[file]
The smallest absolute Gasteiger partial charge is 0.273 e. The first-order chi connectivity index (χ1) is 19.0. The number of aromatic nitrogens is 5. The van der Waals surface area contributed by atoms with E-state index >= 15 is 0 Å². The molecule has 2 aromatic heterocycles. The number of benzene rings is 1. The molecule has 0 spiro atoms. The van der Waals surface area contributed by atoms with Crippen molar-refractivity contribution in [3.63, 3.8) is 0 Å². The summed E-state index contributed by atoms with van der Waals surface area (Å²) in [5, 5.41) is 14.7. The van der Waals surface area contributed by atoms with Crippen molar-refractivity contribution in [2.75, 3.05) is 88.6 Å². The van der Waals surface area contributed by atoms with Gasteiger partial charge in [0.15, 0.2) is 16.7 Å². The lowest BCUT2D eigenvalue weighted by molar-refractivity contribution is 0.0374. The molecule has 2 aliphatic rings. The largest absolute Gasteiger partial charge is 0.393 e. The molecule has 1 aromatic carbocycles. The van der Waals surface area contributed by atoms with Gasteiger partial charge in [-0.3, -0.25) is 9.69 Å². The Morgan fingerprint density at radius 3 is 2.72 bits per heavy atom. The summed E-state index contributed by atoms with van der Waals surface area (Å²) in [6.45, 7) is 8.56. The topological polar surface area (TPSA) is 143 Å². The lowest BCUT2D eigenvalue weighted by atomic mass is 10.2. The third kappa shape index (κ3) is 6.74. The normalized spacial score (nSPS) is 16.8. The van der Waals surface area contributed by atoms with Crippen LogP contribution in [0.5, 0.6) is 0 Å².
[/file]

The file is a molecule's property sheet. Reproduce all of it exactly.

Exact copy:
The smallest absolute Gasteiger partial charge is 0.273 e. The first-order chi connectivity index (χ1) is 19.0. The number of aromatic nitrogens is 5. The van der Waals surface area contributed by atoms with E-state index >= 15 is 0 Å². The molecule has 2 aromatic heterocycles. The number of benzene rings is 1. The molecule has 0 spiro atoms. The van der Waals surface area contributed by atoms with Crippen molar-refractivity contribution in [3.63, 3.8) is 0 Å². The summed E-state index contributed by atoms with van der Waals surface area (Å²) in [5, 5.41) is 14.7. The van der Waals surface area contributed by atoms with Crippen molar-refractivity contribution in [2.75, 3.05) is 88.6 Å². The van der Waals surface area contributed by atoms with Gasteiger partial charge in [0.15, 0.2) is 16.7 Å². The lowest BCUT2D eigenvalue weighted by molar-refractivity contribution is 0.0374. The molecule has 2 aliphatic rings. The largest absolute Gasteiger partial charge is 0.393 e. The molecule has 1 aromatic carbocycles. The van der Waals surface area contributed by atoms with Gasteiger partial charge in [-0.3, -0.25) is 9.69 Å². The Morgan fingerprint density at radius 3 is 2.72 bits per heavy atom. The summed E-state index contributed by atoms with van der Waals surface area (Å²) in [6.45, 7) is 8.56. The topological polar surface area (TPSA) is 143 Å². The lowest BCUT2D eigenvalue weighted by atomic mass is 10.2. The third kappa shape index (κ3) is 6.74. The normalized spacial score (nSPS) is 16.8. The van der Waals surface area contributed by atoms with Crippen LogP contribution in [0.5, 0.6) is 0 Å².